So whoever Disney's PD is, is a stone genius. Alan Freed, in 1954, only had current r&b cross-over breakthrough trends to work with and help mold. Disney's PD is taking 40 YEARS of the pop/dance/novelty side of rock music and mixing it into an artistic statement. And phone call-ins HAVE to be a certain % of their feedback/input, once a pre-1996 song has been played once. (Can you imagine an eight-year-old going into a big all-formats mom-and-pop store and asking where he could find "Yummy Yummy Yummy"? They'd have a coronary.) Maybe Disney's PD was traumatized by hippie CSN&Y-lovin' parents, and the station is revenge? What goes around comes around, ya fuckin' pothead doobie-smoking mellow fellow granolahead deadheads.

Underground? Check this: On Disney's Sunday February 6 Top 30 Countdown, those Swede wackokids the A*Teens' unspeakably great and happy-feet-inducing bubble-techno-pop Abba remake "Mamma Mia" was a breakout hit, up five to #22. Melancholic words? No problem, run it over with the happy truck. I checked the week's Billboardtwo blocks over from loading up the month's canned goods and bathroom groceries, and "Mamma Mia" wasn't even in the pop Top 100. The A*Teens' "Dancing Queen"—also not in Billboard yet—EXPLODED on Disney, jumping from #27 to #10 in a week. Now it's inescapable: Wake up in the morning, it will find you. Come home from work, it has followed you. RD's playlist is a mile ahead of national CHR-pop on ALL the teenpop stuff (Hanson's new single every hour on the hour!), kinda like Murray the K breaking the Supremes' (total loser act till then) "Where Did Our Love Go" nationally out of his New York powerhouse show back in the days of classic Top 40. Keeping up with the pop underground could become a full-time job.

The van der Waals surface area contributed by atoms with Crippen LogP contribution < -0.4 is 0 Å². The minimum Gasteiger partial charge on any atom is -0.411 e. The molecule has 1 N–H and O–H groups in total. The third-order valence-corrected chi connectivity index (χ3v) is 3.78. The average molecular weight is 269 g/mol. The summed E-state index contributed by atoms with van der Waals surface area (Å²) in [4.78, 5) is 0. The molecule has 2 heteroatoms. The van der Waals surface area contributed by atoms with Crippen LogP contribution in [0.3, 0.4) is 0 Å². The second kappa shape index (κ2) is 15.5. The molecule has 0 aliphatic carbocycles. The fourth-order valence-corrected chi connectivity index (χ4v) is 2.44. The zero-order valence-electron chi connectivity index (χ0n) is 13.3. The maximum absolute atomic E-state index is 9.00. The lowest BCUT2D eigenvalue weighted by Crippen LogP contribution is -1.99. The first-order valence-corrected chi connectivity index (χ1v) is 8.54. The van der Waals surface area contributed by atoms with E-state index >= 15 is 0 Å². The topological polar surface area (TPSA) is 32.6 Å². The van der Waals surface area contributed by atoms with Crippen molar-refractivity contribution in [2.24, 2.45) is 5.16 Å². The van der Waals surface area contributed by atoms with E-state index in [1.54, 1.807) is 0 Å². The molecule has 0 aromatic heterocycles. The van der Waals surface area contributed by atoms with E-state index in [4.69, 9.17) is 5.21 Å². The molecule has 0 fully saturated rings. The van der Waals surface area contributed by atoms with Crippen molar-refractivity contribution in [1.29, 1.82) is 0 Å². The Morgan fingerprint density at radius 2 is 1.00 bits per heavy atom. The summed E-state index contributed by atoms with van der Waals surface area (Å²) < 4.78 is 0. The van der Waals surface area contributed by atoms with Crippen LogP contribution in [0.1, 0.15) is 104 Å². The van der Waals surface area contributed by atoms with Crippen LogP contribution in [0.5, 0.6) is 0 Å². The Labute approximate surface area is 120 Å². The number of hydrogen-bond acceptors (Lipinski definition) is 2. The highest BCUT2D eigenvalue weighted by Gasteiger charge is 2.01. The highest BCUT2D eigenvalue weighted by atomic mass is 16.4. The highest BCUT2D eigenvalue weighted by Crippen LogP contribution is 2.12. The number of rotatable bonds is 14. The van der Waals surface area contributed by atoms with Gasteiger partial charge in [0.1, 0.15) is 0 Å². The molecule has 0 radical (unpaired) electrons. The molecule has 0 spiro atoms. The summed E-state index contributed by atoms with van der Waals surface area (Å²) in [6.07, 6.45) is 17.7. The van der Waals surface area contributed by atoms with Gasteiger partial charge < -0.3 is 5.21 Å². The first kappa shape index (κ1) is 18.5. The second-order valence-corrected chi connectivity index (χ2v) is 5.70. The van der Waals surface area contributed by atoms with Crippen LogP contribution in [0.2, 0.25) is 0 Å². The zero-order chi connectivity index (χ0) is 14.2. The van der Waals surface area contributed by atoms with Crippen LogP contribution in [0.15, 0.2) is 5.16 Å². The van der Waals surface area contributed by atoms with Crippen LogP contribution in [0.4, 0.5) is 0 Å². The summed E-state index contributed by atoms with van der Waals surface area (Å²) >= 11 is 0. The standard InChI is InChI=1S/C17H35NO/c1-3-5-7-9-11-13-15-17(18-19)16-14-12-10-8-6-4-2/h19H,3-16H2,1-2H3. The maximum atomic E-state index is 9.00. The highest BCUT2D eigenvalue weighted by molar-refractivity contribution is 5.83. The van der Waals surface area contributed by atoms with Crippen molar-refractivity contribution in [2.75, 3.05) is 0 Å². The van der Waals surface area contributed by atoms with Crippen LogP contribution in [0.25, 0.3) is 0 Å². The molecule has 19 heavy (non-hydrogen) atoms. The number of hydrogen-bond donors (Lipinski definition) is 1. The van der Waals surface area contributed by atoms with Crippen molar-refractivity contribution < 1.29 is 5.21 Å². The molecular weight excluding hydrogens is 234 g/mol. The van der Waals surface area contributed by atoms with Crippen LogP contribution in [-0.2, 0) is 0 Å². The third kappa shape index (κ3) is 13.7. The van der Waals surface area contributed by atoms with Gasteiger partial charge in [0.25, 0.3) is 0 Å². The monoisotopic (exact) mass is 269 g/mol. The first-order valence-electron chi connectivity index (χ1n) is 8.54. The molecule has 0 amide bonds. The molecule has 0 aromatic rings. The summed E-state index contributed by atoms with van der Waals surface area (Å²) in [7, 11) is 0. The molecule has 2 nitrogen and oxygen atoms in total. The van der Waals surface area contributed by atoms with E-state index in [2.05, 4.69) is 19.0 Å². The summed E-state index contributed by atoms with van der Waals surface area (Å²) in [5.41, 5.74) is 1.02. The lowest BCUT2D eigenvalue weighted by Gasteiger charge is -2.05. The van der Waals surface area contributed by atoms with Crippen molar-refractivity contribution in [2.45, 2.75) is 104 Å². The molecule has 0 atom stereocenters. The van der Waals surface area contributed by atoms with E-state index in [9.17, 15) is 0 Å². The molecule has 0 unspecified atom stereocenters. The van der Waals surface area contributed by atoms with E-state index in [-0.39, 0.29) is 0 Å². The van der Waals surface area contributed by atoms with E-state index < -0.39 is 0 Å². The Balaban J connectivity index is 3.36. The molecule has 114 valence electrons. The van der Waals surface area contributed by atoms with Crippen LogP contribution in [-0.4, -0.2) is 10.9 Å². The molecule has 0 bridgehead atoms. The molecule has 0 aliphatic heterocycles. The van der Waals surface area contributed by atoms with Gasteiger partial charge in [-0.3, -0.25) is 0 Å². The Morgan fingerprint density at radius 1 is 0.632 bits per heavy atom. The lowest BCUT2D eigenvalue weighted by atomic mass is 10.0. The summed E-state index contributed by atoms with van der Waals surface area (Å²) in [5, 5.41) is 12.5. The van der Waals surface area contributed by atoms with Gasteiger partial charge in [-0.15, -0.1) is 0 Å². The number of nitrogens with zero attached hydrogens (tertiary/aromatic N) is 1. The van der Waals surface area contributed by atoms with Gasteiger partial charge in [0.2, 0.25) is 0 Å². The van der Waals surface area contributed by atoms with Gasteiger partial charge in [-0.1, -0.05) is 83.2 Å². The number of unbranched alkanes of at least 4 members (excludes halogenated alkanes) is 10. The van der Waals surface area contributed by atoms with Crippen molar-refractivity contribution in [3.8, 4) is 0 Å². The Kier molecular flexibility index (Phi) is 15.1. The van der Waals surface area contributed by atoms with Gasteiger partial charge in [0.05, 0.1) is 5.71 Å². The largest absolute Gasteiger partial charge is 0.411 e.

In fact, if Billie Joe of Green Day were truly the genius I've always claimed, he'd write a song about teenpop music, and make it funny, not sarcastic. "Getting High With Backstreet"—that'd make Green Day Dylan to the BSBs' Beatles. "One night I died/I got so high/And at the gates were Backstreet/They said you've got to dance/Like pigs a-squealin'/Sing like you mean it/With extra feelin'/I went to hell/And I don't care/I went to hell/And guess who's there/Singing I want it that way/I got it that way/Counting money for eternity/Printing contracts for you and me." Very last chorus refrain: "I got high with Backstreet/I got high with Backstreet/I got high with Backstreet/And I don't care."